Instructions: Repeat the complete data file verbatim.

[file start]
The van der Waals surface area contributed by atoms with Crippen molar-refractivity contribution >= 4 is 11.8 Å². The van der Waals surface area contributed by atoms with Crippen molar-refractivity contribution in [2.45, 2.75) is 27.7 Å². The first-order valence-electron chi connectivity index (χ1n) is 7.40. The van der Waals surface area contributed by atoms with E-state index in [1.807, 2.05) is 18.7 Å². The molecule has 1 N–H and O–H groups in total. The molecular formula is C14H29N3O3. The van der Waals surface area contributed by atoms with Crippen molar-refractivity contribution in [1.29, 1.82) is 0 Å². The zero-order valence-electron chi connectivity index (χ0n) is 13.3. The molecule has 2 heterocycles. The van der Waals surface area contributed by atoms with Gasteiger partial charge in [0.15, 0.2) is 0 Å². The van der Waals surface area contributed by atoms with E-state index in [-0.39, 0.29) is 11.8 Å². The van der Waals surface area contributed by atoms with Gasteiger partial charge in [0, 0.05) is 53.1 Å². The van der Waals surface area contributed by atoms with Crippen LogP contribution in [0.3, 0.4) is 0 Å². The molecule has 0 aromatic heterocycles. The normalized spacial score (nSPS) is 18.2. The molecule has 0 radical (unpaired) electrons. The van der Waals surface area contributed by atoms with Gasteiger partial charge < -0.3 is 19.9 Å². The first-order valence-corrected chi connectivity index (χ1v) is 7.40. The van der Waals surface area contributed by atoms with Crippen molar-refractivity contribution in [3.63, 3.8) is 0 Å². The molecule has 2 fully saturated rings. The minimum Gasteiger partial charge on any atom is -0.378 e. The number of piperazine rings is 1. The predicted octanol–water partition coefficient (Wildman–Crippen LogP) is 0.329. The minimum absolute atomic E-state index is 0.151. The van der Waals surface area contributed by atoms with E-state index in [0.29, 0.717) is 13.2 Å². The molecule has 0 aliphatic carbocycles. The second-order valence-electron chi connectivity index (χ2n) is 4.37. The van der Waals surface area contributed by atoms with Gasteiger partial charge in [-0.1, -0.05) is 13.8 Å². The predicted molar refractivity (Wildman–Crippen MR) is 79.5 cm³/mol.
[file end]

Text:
The van der Waals surface area contributed by atoms with Crippen molar-refractivity contribution >= 4 is 11.8 Å². The van der Waals surface area contributed by atoms with Crippen molar-refractivity contribution in [2.45, 2.75) is 27.7 Å². The first-order valence-electron chi connectivity index (χ1n) is 7.40. The van der Waals surface area contributed by atoms with E-state index in [1.807, 2.05) is 18.7 Å². The molecule has 1 N–H and O–H groups in total. The molecular formula is C14H29N3O3. The van der Waals surface area contributed by atoms with Crippen molar-refractivity contribution in [1.29, 1.82) is 0 Å². The zero-order valence-electron chi connectivity index (χ0n) is 13.3. The molecule has 2 heterocycles. The van der Waals surface area contributed by atoms with Gasteiger partial charge in [0.15, 0.2) is 0 Å². The van der Waals surface area contributed by atoms with E-state index in [-0.39, 0.29) is 11.8 Å². The van der Waals surface area contributed by atoms with Gasteiger partial charge in [0, 0.05) is 53.1 Å². The van der Waals surface area contributed by atoms with Crippen LogP contribution in [0.3, 0.4) is 0 Å². The molecule has 0 aromatic heterocycles. The normalized spacial score (nSPS) is 18.2. The molecule has 0 radical (unpaired) electrons. The van der Waals surface area contributed by atoms with Gasteiger partial charge < -0.3 is 19.9 Å². The first-order valence-corrected chi connectivity index (χ1v) is 7.40. The van der Waals surface area contributed by atoms with Crippen molar-refractivity contribution in [3.63, 3.8) is 0 Å². The molecule has 2 fully saturated rings. The minimum Gasteiger partial charge on any atom is -0.378 e. The number of piperazine rings is 1. The predicted octanol–water partition coefficient (Wildman–Crippen LogP) is 0.329. The minimum absolute atomic E-state index is 0.151. The van der Waals surface area contributed by atoms with E-state index in [0.29, 0.717) is 13.2 Å². The molecule has 0 aliphatic carbocycles. The second-order valence-electron chi connectivity index (χ2n) is 4.37. The van der Waals surface area contributed by atoms with Gasteiger partial charge in [-0.1, -0.05) is 13.8 Å². The predicted molar refractivity (Wildman–Crippen MR) is 79.5 cm³/mol.